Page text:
When thousands of poor families were given federal housing subsidies in the early 1990s to move out of impoverished neighborhoods, social scientists expected the experience of living in more prosperous communities would pay off in better jobs, higher incomes and more education.

That did not happen. But more than 10 years later, the families’ lives had improved in another way: They reported being much happier than a comparison group of poor families who were not offered subsidies to move, a finding that was published on Thursday in the journal Science.

And using the gold standard of social surveys — the General Social Survey, in which researchers have questioned thousands of Americans of all income levels going back to the 1970s — researchers even quantified how much happier the families were. The improvement was equal to the level of life satisfaction of someone whose annual income was $13,000 more a year, said Jens Ludwig, a professor of public policy at the University of Chicago and the lead author of the study…

“Mental health and subjective well-being are very important,” said William Julius Wilson, a sociology professor at Harvard whose 1987 book “The Truly Disadvantaged” pioneered theory about concentrated poverty. “If you are not feeling well, it’s going to affect everything — your employment, relations with your family.”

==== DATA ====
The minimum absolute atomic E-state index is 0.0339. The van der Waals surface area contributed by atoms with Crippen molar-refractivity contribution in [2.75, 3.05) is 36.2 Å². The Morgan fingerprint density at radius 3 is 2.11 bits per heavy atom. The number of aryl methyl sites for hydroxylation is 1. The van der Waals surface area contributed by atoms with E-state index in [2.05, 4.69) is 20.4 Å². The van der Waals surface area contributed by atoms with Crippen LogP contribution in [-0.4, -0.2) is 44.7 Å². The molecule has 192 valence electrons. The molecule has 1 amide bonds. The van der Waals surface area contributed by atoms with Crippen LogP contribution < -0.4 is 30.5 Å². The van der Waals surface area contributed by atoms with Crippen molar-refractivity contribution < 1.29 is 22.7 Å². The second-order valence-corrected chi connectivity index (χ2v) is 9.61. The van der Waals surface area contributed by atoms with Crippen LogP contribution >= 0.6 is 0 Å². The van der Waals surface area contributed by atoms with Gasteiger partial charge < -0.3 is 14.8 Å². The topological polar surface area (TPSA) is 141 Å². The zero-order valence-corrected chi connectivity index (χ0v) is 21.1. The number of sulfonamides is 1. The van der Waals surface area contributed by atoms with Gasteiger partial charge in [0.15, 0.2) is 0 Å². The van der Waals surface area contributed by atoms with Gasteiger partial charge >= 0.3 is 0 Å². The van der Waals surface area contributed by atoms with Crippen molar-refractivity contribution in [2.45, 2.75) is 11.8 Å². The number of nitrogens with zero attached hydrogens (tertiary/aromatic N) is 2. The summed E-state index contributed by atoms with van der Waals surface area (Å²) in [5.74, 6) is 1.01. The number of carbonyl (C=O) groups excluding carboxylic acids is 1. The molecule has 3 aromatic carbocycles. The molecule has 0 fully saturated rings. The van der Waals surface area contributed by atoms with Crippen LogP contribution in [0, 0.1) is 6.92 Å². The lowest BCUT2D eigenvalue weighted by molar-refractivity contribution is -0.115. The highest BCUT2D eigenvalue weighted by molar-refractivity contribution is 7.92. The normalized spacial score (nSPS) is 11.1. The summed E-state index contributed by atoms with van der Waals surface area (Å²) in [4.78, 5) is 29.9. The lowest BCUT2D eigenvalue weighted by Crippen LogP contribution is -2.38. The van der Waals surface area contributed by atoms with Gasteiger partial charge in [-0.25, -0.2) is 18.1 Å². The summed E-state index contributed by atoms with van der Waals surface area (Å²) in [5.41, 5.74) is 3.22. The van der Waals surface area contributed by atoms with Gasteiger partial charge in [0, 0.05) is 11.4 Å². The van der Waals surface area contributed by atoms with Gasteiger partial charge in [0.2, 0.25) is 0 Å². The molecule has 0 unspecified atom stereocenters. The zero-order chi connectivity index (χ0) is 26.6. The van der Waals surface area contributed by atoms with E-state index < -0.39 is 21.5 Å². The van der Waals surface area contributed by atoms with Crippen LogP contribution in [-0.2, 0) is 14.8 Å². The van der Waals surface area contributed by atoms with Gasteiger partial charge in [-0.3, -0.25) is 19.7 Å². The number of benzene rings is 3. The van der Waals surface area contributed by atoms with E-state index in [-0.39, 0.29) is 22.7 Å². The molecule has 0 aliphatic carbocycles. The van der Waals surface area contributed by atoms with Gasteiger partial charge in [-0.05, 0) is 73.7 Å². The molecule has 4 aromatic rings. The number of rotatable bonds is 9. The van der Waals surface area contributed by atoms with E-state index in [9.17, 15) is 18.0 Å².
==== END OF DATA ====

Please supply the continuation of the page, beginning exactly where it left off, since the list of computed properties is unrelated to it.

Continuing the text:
This seems to fit with findings from other studies looking at programs like the Gautreaux Program in Chicago or the Moving to Opportunity program that took place in a few big cities. The children of these movers/participants may have better jobs, incomes, and educations down the road but there is not much of an immediate payoff in these areas.

It is too bad Wilson doesn’t go further with his comments. What exactly does better well-being translate into? Improved or more stable family life? Better social relations? Could improved well-being translate into better jobs and higher education down the road?

Wellbeing among American cities

Gallup surveyed 188 metropolitan areas in the United States in 2010 and then ranked the cities according to their Well-Being Index. Here is the top 5:

1. Boulder, Colorado

2. Lincoln, Nebraska

3. Fort Collins-Loveland, Colorado

4. Provo-Orem, Utah

5. Honolulu, Hawaii

Here is some information on how the index was calculated:

The Gallup-Healthways Well-Being Index score is an average of six sub-indexes, which individually examine life evaluation, emotional health, work environment, physical health, healthy behaviors, and access to basic necessities. The overall score and each of the six sub-index scores are calculated on a scale from 0 to 100, where a score of 100 represents the ideal. Gallup and Healthways have been tracking these measures daily since January 2008.

In terms of analysis of these findings, Richard Florida has some thoughts. My guess is that Florida will tie these findings to own ideas about the creative class, a group that tends to live in cities that are college towns, have younger populations, higher level of innovation, and more cultural opportunities.

(A side note: I’m not sure who came up with the headline for Florida’s thoughts but calling these “America’s New Happiest Cities” may not exactly be the same things as measuring “well-being.” The Gallup index goes beyond “life evaluation” and “emotional health” to include other factors like physical health and workplace environment.)